Wednesday, February 20, 2013
He Did Hear Us
The proposed highspeed rail-link to Kuala Lumpur, a 90 minutes ride, is touted by PM Lee as a plan to transform two cities into "one virtual urban community". Just as Hong Kong has the hinterland of Kowloon to run away to for some breathing space, Singaporeans can soon take a train into KL for a respite of unspoiled nature and its surrounds.
His words are telling: "..at this retreat, we decided that we should make a statement that 'Yes we want this, we are working towards this', and I think we can make it work." The protesters at Hong Lim Park had held up placards saying that the prime minister doesn't listen too good, and the squeeze is getting unbearable. With this spillover to KL, the projection figure can now revert to a population target again.
IT geeks experiencing parking problems at Sim Lim Square can now have an alternative in Sungei Wang Plaza. Getting crowded out at Takashimaya? The mega malls of KL beckon you. The price tags are all in Malaysian ringgit.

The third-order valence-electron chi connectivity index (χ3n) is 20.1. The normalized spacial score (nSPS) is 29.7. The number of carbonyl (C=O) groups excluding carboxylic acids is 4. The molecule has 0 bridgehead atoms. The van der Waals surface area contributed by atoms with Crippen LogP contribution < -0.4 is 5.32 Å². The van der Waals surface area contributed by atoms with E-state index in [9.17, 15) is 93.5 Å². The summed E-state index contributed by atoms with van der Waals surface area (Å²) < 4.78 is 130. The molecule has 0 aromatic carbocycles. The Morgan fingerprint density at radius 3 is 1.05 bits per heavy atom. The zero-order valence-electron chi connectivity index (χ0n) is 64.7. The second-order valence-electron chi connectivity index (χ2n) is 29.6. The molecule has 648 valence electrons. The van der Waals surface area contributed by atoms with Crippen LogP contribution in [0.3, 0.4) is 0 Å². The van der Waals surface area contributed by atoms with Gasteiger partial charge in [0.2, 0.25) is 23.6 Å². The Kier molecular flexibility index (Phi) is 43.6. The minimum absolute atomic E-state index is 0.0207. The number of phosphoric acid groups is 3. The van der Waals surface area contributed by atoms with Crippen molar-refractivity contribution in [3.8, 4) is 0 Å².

Observers who say the fastest door-to-door commute has obvious economic and social benefit also highlighted that such a project will be costly to build and operate (Malaysian conglomerate YTL submitted a RM 8 billion proposal in 2006) . Which explains why Transport Minister Lui Tuck Yew was grinning from ear to ear at the photo opportunity. Just the timely thing to justify another fare hike.
The other happy Minister has to be Khaw Boon Wan since the Najib-Lee talks covered a $3.2 billion township in Johor which includes two "wellness centers". Latter have to be euphemisms for homes for the aged Khaw had envisioned earlier, and roundly roasted for same. With the rail-link, shipping grandpa and grandma across the Causeway to live out their last days on earth will be more palatable when the weekly visits include convenient shopping at Johor Baru City Square.
What the promoters don't highlight is the horrendous traffic in KL. And Lee Kuan Yew did state in his affidavit submitted as part of proceedings against opposition politician Tang Liang Hong that the Malaysian state of Johor is “notorious for shootings, muggings and carjackings.” Lee was referring to Tang running there to escape from his persecutors, when he said “it does not make sense for a person who claims to be fearful for his life to go to a place like Johor.”